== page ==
Was the Shooting at the Cuban Embassy an act of Terrorism?

In front of the Cuban Embassy in Washington D.C.

By Jesús Arboleya (Progreso Weekly)

HAVANA TIMES – On April 30, a person stood in front of the Cuban embassy in Washington and fired with impunity 32 shots at the façade and the inside of that building using an AK-47.

If this had been a US embassy in any other part of the world, the act would be classified as a clear case of terrorism, the host country’s government would be obliged to provide explanations, and the international press would subscribe to any conspiracy theory regarding to the promoters of the event and its objectives.

But the US gospel is not the same for everyone. In this case it is considered enough that information has been leaked informing that the aggressor is crazy. That, according to U.S. gospel, should be enough for the interested parties. Indeed, this man may have been a madman, one that was sane enough to choose the hour of least danger and surrender to the police in the most docile way possible, but definitely a crazy man. So why keep harping about the shooting…

However, even if we accept the crazy man hypothesis, there remain many questions. Because although it is not a rare thing for an individual under psychiatric care to run around the US with an assault rifle, the question still remains how a destitute man was able to travel the country without any significant financial resources. And one might even wonder where he got enough money to buy cocaine, which was conveniently found in the back seat of his car.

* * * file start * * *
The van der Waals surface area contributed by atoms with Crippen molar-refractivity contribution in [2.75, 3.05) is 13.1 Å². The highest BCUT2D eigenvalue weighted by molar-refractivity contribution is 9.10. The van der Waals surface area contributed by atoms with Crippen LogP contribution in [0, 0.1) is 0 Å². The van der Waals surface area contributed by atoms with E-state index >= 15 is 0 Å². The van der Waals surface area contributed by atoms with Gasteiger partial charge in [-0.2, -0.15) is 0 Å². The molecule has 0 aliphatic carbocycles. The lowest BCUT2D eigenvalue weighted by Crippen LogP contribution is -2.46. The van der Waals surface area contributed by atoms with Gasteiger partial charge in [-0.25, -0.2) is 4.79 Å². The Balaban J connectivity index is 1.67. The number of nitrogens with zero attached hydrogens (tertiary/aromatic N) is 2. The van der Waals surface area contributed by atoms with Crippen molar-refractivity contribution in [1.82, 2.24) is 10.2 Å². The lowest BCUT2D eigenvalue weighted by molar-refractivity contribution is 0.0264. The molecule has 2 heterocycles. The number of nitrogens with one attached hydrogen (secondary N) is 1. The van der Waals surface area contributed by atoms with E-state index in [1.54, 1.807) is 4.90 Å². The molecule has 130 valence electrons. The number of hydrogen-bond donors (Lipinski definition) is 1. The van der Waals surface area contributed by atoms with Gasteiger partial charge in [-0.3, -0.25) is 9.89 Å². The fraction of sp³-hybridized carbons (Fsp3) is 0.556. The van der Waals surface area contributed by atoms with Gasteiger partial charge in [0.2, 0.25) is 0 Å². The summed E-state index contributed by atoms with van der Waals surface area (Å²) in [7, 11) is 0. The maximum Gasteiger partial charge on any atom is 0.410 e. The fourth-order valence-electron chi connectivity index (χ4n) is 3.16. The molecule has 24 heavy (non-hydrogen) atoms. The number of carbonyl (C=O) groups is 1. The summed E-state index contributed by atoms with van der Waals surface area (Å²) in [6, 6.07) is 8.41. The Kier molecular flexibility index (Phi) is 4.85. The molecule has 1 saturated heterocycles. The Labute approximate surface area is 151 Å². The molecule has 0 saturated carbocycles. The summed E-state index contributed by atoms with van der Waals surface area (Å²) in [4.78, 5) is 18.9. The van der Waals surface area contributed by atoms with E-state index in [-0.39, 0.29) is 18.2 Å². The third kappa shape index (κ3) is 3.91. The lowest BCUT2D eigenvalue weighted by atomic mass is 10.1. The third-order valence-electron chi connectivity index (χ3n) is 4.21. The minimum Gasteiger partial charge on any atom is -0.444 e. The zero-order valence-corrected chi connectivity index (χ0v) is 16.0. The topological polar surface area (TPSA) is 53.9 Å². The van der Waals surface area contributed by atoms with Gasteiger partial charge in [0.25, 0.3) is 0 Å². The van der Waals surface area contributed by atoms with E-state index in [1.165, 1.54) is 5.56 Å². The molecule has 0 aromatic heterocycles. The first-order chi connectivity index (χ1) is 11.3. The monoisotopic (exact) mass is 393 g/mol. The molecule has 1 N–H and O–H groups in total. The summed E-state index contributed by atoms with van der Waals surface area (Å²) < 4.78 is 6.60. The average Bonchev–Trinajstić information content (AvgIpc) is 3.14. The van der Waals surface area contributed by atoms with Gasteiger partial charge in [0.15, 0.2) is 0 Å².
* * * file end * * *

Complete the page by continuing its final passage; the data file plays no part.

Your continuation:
Also unclear are his ties to Miami organizations and political activists denounced by the Cuban government. Not surprisingly, Miami’s El Nuevo Herald affirmed a priori, and with emphasis in the news story’s headline, that the Cuban government had no evidence regarding the allegations, although the incident was recognized by those involved and can easily be checked on social media.

Still today Cuban authorities await a formal explanation from their U.S. counterparts, as well as an answer to the offer to collaborate in the investigative effort. The least one can expect, according to diplomatic norms, is a message of regret offered by the president or secretary of state regarding the matter. But the U.S. response came from elsewhere and mockingly consisted of placing Cuba on the list of countries that do not collaborate in the fight against terrorism!

They might think that because it’s Cuba the rules are different. Thereby the U.S. does not feel compelled to offer explanations, not even in the face of such a serious event that occurred in the nation’s capital and in an area surrounded by other embassies, and blocks away from the White House. However, the contempt for their diplomatic obligations is not an exception but a rule of the Trump administration’s policy and another expression of the dysfunction that threatens the sustainability of the system’s own architecture.

US policy has never been characterized by great courtesy to other countries. Rather it’s been a generalized pattern of violence and lack of respect. However, during the cold war the US was compelled to act within the limits imposed by competition with the Soviet Union and the norms of the moment’s international order, which gave rise to a certain revaluation of diplomacy.